James Blake’s rapid evolution from a functional dubstep beat slinger to a producer of strikingly originality has been a case of punctuated equilibrium. But the speed of his transformation isn’t what’s ultimately interesting about Blake’s worth. He is among the most exciting producers right now because he rides that fine line between theory and praxis. By combining dubby bass with German microbeats and American R&B voice snippets, Blake has fashioned something that sounds entirely new. And though we only have a little under an hour’s worth of officially released music, Blake has positioned himself as the producer du jour with his newest EP, Klavierwerke.
On his last taster record, the excellent CMYK, Blake grafted the smallest fragments of American soul onto tiny fine-boned beats. The twin highlights were “CMYK” and “Postpone.” The former is genius-level exercise in sample juggling, though virtuosity has nothing to do with it. The song is incredible because Blake creates a narrative about a women scorned and a mistress slinking around with another’s man by casting samples of Kelis and Aaliyah into character roles. But instead of being gimmicky, the song was strangely and thrillingly affecting. And then “Postpone” recreated soul music in dubstep’s image. The song reimagines nearly every aspect of the Stax sound by recasting the parts: the organ becomes grumbling bass, the horn section morphs into a brassy synth line, and the singers only show up for their most soulful half-notes.
Klavierwerke takes this formula and strips it of almost all recognizable vestiges of R&B. What remains is a spare beat, the occasional plink of a piano, and ghostly pitch-shifted vocals. With these elements arranged, Blake then squeezes and compresses them into tiny, flat shapes that squirm and wiggle. And though the album is composed of microscopic fragments , the songs still feel weighty and consequential. These aren’t charming little numbers that can drift through your headphones; these songs command your attention and reward your patience. The finest moment on the EP is unquestionably “I Only Know (What I Know Now).” A languid beat and a spectral synth line rise and fall, leaving hissing voids in the middle of the song, which Blake fills with an aching vocal sample repeating the titular line. The song’s tone is hard to pin down. Sometimes I think it’s impossibly sad in the way that Portishead could be impossibly sad. Other times, though, it sounds wounded but hopeful. And since the vocal line is repeated a number of times, the moment takes on a different character each time because of subtle changes Blake introduces. Elsewhere, “Tell Her Safe” sounds stubbornly optimistic despite the fact that it sounds like the vocals drowned in a murky lake ages ago. Finally, “Don’t You Think I Do” is a club banger in its embryonic state. Given time, that kick drum would mature and the piano chords would coalesce into a steady melody and the song could be a barn-burner. But as it stands, it sounds like the echo in your head the morning after a night out. In fact, the whole record sounds like the reverberations that haunt your ears on Sunday mornings. Morning after records are a dime a dozen, but almost none of them represent the most promising thing in electronic music right now.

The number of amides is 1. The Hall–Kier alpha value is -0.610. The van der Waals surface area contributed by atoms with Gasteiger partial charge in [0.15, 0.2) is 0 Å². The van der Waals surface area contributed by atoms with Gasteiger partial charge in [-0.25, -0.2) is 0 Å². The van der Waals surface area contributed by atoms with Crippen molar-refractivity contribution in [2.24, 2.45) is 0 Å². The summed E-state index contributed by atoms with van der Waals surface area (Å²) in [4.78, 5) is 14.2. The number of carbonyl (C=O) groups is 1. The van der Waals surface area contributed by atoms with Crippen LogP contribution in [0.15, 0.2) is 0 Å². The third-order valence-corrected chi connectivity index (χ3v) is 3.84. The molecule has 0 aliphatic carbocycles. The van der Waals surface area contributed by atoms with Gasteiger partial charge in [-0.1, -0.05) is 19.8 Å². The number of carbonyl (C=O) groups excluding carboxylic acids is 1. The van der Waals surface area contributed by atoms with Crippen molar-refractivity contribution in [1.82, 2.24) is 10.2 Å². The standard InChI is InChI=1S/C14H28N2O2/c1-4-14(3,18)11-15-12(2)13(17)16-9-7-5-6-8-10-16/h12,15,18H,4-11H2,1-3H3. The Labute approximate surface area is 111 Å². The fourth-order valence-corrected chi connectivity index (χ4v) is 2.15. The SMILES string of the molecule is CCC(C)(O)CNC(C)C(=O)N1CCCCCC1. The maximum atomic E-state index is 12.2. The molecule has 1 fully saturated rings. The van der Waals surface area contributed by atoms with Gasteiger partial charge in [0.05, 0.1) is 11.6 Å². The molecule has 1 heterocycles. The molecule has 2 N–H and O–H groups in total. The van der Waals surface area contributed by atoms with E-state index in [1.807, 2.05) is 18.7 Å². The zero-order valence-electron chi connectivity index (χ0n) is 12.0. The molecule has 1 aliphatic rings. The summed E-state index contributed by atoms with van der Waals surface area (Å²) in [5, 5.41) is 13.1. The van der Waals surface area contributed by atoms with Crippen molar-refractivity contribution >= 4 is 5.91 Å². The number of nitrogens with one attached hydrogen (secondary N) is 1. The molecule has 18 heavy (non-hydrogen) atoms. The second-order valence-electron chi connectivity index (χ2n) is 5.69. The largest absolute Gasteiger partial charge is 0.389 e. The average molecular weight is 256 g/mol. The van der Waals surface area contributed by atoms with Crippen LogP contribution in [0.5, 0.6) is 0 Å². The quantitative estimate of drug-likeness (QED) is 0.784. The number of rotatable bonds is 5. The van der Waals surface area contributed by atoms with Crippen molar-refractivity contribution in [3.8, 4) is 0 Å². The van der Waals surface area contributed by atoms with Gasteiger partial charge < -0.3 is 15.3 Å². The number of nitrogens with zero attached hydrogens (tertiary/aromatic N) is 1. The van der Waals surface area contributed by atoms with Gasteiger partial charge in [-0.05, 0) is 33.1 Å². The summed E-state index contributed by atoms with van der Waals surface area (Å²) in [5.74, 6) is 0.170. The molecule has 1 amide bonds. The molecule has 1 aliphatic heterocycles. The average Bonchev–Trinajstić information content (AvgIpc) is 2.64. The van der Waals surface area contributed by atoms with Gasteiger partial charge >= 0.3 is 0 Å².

Rating: 8 / 10